I was inside a Cyber Café when I learned of the passing of Gil Scott-Heron. I was surfing the net and accidentally ran across the story on National Public Radio’s site. I immediately informed the person I was with, “Look, Gil is Dead”; they were the first words out of my mouth. I must admit that it came as no surprise that he had met his demise. Most of us knew it was just a matter of time before we would lose him. His battle with substance abuse and alcoholism had been on Front Street for many years.
My mind flashed back to my first meeting with Scott-Heron in Toronto 1976, and then seeing him open up for Steve Wonder in Montréal in 1980. I was privileged to see him and the Midnight Band perform at the El Macombo, and I interviewed him for the first time around the time of the 1976 Summer Olympics.
That interview was conducted on Charles St. in front of a roomful of Scott-Heron’s crew. Parts of the interview were broadcast that very night on (Bill) Payne’s Place on CHIN–AM Radio; he had been playing Scott-Heron’s music to death. At our first meeting, we were interrupted by a visit from Stokely Carmichael. Carmichael would later change his name to Kwame Ture.
However, many in the movement knew him as Chaka Zulu at that time. I can remember Scott-Heron’s entourage castigating Ture when he mentioned that he had just come from McDonald’s, having had a bite to eat. He attempted to justify his actions, saying it was a necessity due to time constraints.
Scott-Heron’s work was the talk of Africans in particular, and progressives in general, in North America and the world. The album, The First Minute of a New Day by Scott-Heron, Brian Jackson, and the Midnight Band, had been released in January 1975 on Arista Records.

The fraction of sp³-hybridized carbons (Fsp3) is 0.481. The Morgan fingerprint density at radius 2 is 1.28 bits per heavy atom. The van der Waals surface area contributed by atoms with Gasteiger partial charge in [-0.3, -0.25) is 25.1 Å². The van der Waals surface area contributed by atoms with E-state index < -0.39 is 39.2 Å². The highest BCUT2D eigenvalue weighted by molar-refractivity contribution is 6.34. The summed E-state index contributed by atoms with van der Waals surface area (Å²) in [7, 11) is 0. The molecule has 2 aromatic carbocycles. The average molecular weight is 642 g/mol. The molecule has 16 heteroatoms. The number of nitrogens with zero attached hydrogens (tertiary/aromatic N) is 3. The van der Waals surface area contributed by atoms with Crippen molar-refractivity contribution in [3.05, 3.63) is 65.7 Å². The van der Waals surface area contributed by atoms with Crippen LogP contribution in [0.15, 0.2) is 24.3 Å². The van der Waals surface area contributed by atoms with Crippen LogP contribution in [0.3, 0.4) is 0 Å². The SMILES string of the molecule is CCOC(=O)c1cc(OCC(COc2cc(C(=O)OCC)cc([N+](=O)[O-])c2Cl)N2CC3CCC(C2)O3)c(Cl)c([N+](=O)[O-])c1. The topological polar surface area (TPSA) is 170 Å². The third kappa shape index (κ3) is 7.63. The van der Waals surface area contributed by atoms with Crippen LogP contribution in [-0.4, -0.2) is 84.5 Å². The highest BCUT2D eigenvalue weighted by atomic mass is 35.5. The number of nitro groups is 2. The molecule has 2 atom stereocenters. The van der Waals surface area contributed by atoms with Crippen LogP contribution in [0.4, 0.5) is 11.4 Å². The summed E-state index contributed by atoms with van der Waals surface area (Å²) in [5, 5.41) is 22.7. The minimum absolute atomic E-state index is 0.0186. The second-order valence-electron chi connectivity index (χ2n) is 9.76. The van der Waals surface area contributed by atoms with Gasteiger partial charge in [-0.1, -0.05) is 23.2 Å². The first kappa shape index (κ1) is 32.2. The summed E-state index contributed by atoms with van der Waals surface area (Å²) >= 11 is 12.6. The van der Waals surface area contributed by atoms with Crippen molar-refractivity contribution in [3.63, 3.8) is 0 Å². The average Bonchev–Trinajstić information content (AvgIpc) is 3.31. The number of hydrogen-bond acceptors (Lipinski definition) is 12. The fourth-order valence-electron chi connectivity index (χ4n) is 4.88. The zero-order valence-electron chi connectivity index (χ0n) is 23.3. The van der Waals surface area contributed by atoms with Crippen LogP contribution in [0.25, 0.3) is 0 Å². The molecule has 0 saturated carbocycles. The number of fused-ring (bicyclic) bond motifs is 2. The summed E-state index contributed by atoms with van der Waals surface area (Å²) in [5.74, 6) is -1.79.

The First Minute of a New Day was the follow up to Winter in America.
The Midnight Band was an all-star ensemble featuring: Gil Scott-Heron on vocals, piano, electric piano, and guitar; Brian Jackson on synthesizer, keyboards, flute, and vocals; Bilal Sunni Ali on flute, harmonica, and saxophone; Danny Bowens on bass; Eddie Knowles on
percussion and conga; Barnett Williams also on percussion; Victor Brown on percussion and vocals; Charlie Saunders on congas and drums; and Bob Adams and Victor Bowens on tambourines, vocals, and bells.
The promo material Arista Records put out highlighted the fact that Scott-Heron was the son of a Jamaican professional soccer player, Gil Heron, who had made his mark in Scotland. When I raised the question of his father, I was shocked by Scott-Heron who firmly told me, “The Scott’s raised me.” I would learn later that at the time of our interview, he had not yet met his father. Years after that I would discover that Gil had reached 26 years of age before they would finally meet. He sang about this on the Bridges album on the track, “Hello Sunday, Hello Road.”
Nevertheless, on the night of Scott-Heron’s first Toronto appearance, I did meet several members of his family on his father’s side.
Gil Scott Heron: The Revolution Will Not Be Televised
Stevie Wonder and Bob Marley developed a serious relationship in the 1970s. In fact, Wonder and Bob Marley and The Wailers scheduled a joint tour; unfortunately, Marley became too ill to perform.